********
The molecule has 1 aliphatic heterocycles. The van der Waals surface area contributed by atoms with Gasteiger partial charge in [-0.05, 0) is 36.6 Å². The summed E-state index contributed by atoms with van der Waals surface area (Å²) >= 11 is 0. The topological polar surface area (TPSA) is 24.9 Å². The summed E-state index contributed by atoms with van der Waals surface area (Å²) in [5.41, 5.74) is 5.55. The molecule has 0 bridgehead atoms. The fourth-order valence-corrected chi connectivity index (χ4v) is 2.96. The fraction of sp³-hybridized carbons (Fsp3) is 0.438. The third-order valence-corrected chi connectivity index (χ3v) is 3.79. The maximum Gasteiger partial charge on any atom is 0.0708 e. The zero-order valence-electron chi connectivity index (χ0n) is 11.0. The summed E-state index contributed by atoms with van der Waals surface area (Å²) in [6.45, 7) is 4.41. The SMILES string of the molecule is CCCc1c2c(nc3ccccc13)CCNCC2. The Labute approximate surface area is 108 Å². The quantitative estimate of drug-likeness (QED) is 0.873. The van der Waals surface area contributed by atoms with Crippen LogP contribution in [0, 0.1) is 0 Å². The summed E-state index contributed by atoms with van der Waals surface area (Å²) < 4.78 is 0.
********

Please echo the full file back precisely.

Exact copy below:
The molecule has 1 aliphatic heterocycles. The van der Waals surface area contributed by atoms with Gasteiger partial charge in [-0.05, 0) is 36.6 Å². The summed E-state index contributed by atoms with van der Waals surface area (Å²) >= 11 is 0. The topological polar surface area (TPSA) is 24.9 Å². The summed E-state index contributed by atoms with van der Waals surface area (Å²) in [5.41, 5.74) is 5.55. The molecule has 0 bridgehead atoms. The fourth-order valence-corrected chi connectivity index (χ4v) is 2.96. The fraction of sp³-hybridized carbons (Fsp3) is 0.438. The third-order valence-corrected chi connectivity index (χ3v) is 3.79. The maximum Gasteiger partial charge on any atom is 0.0708 e. The zero-order valence-electron chi connectivity index (χ0n) is 11.0. The summed E-state index contributed by atoms with van der Waals surface area (Å²) in [6.45, 7) is 4.41. The SMILES string of the molecule is CCCc1c2c(nc3ccccc13)CCNCC2. The Labute approximate surface area is 108 Å². The quantitative estimate of drug-likeness (QED) is 0.873. The van der Waals surface area contributed by atoms with Crippen LogP contribution in [0, 0.1) is 0 Å². The summed E-state index contributed by atoms with van der Waals surface area (Å²) < 4.78 is 0.